The Phil Flynn Energy Report
Counting The Barrels
Coronavirus demand destruction barrels are starting to mount as the U.S. Centers for Disease Control and Prevention is dissuading its citizens for no travel to China. Reports now show that the confirmed cases of the virus across the globe stand at 4,295 and the official death toll at 106 people. The CDC warned that because of government lockdowns, there is little transportation in and out of Hubei Province, and “limited access to adequate medical care in affected areas.”
That warning is potentially another hit to oil demand that is already. The Chinese authorities previously acknowledged that over the weekend that traffic by road, rail, and air at the start of the week-long holiday season fell by 29% from a year earlier. S&P Global Platts reportedly is predicting an oil demand drop of about 200,000 barrels a day over the next few months. Yet that may be a conservative estimate. If you compare the growth of the Chinese economy since the Sars outbreak in 2003, they command a march larger share of the global economy and demand for oil as well. That could cause a drop of 700,000 to 800,000 barrels of oil a day and half of the projected global oil demand growth expectations for this year. China was importing over 10 million barrels of oil per day. Reuters wrote that “If air passenger traffic in China declined by half in the first quarter of 2020, it would likely lead to a 300,000 barrels per day (bpd) year-on-year decline in jet-kerosene demand from China,” Barclays said in a note.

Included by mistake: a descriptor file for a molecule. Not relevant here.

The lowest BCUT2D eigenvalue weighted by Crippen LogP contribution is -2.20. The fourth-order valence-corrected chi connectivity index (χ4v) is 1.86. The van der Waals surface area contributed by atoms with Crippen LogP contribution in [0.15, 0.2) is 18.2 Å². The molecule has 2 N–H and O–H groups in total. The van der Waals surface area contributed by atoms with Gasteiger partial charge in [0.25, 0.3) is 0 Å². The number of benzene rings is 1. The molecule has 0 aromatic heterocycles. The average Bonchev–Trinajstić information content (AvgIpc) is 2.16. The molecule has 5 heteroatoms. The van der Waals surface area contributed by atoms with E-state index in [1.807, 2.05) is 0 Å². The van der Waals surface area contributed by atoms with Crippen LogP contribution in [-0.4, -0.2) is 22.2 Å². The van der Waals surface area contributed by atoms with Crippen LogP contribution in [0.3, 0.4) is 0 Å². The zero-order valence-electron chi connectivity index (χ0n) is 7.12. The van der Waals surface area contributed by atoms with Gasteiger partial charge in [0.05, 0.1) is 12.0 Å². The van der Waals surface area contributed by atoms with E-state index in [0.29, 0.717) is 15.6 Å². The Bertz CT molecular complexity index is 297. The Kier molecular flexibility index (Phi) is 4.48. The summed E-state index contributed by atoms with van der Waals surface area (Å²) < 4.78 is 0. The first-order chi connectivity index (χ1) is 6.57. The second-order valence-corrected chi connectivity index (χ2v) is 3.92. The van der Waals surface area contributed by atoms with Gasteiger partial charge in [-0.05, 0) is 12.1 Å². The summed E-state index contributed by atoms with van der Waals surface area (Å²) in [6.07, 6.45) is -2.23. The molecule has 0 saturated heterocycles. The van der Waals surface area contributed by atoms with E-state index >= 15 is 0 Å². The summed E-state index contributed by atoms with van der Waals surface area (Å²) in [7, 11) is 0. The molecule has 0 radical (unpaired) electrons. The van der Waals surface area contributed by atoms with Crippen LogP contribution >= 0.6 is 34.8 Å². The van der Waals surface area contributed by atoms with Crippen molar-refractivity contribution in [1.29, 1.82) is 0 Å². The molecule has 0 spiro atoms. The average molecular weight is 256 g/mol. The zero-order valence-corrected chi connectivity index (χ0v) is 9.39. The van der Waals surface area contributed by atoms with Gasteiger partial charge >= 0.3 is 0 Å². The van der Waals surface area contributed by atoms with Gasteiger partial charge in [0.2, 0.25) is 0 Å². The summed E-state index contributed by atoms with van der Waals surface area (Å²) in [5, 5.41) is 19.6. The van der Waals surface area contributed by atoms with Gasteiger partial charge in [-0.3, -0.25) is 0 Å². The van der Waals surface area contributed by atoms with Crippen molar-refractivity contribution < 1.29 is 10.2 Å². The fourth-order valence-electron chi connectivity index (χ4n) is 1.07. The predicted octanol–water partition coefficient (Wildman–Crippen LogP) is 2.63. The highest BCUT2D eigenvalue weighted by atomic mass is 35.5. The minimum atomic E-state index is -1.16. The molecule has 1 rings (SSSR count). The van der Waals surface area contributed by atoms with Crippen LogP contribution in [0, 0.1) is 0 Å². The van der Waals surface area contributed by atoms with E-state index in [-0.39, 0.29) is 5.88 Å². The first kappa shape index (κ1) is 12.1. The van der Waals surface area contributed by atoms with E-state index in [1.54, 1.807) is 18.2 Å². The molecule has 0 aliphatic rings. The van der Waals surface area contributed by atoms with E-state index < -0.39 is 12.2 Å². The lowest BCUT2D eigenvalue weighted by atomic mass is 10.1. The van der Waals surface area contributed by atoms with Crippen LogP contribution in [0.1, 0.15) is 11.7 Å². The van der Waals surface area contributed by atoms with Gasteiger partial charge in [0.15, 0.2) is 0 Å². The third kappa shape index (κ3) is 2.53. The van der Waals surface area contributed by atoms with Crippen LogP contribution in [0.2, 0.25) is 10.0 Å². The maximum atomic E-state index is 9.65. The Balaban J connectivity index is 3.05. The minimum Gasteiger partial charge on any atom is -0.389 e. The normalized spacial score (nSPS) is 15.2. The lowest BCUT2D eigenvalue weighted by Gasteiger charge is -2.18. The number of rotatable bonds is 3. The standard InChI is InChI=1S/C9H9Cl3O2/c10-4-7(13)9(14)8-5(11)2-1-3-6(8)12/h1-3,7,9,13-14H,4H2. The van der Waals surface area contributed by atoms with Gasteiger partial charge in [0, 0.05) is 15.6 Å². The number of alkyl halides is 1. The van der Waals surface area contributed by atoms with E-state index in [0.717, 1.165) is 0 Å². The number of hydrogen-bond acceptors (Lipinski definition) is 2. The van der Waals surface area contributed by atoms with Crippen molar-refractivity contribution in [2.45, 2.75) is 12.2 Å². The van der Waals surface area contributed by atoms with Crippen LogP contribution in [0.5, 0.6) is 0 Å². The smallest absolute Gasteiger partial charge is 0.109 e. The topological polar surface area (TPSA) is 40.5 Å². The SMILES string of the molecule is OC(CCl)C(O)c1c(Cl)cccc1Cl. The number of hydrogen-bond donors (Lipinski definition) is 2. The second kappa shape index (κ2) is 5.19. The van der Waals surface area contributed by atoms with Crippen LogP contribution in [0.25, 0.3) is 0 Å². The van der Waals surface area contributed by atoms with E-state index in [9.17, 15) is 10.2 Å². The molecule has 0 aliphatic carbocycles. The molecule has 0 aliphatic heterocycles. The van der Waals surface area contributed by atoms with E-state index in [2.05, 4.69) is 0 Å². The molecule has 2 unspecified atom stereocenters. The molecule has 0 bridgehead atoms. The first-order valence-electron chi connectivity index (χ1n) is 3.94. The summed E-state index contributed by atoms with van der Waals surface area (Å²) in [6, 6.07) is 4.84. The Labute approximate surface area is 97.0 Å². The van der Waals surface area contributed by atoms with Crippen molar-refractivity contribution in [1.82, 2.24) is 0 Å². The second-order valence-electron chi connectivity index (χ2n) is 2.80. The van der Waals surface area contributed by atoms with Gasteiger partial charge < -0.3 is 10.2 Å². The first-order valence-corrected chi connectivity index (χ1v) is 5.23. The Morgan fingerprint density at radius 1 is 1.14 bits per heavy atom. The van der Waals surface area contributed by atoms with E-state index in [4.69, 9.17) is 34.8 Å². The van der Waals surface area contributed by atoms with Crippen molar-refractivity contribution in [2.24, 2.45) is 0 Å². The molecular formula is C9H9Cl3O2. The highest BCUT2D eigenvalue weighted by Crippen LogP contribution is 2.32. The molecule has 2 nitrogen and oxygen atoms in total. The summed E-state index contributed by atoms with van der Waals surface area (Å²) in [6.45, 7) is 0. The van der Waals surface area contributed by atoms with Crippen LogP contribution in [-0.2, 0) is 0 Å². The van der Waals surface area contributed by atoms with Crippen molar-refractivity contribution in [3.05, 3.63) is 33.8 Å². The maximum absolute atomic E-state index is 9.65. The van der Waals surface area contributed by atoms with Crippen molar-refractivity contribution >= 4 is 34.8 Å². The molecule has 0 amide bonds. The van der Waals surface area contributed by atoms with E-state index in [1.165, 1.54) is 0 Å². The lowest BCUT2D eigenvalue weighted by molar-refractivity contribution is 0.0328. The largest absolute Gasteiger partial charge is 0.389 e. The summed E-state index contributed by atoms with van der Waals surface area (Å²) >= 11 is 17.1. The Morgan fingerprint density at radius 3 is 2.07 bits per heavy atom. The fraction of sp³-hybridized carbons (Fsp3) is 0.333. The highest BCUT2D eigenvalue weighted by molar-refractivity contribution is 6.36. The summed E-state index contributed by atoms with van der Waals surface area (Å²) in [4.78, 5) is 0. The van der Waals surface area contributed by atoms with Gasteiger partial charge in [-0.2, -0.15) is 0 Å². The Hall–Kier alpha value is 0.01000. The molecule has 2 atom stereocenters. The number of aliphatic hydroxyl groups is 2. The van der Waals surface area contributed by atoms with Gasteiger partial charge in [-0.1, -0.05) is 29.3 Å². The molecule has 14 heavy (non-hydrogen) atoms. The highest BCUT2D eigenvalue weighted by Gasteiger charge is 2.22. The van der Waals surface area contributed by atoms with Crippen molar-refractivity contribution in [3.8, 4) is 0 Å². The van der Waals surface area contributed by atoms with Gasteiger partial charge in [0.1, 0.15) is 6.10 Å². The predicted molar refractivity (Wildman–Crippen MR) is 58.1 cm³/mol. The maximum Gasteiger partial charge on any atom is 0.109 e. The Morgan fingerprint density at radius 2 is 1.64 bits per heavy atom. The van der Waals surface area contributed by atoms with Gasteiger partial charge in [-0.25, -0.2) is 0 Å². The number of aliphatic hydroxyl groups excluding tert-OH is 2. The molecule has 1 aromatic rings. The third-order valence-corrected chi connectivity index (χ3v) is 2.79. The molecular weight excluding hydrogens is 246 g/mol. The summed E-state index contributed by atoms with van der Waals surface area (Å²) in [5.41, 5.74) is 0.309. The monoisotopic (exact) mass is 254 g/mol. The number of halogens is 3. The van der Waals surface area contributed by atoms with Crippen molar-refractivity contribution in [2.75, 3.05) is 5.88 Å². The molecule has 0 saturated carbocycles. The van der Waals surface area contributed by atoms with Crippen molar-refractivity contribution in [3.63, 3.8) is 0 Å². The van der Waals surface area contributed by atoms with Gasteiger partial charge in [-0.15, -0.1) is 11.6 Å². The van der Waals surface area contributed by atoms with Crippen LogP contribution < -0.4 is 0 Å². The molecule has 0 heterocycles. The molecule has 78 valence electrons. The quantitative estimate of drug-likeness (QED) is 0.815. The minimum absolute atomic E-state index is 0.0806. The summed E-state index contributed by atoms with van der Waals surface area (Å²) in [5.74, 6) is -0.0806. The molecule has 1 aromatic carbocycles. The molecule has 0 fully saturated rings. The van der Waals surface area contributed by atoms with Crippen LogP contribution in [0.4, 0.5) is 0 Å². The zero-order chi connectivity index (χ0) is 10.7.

Many are questioning whether China moved fast enough to contain the virus, and others are asking whether OPEC will move soon enough to adjust output in a new coronavirus oil world. The other question with the FOMC at the start of their meeting is whether they will also take steps to adapt to the coronavirus world. Right now, because of the virus, the CME Fed- funds futures are pricing in a 25 bps rate cut for September.
S&P Global Platts reports that OPEC members are considering deeper production cuts, or extending their existing deal, in response to a slump in prices caused by the outbreak of coronavirus in China, according to a source in the group. "The next two weeks are very critical for not only the oil market but the global economy," the OPEC source said Monday, speaking on condition of anonymity.
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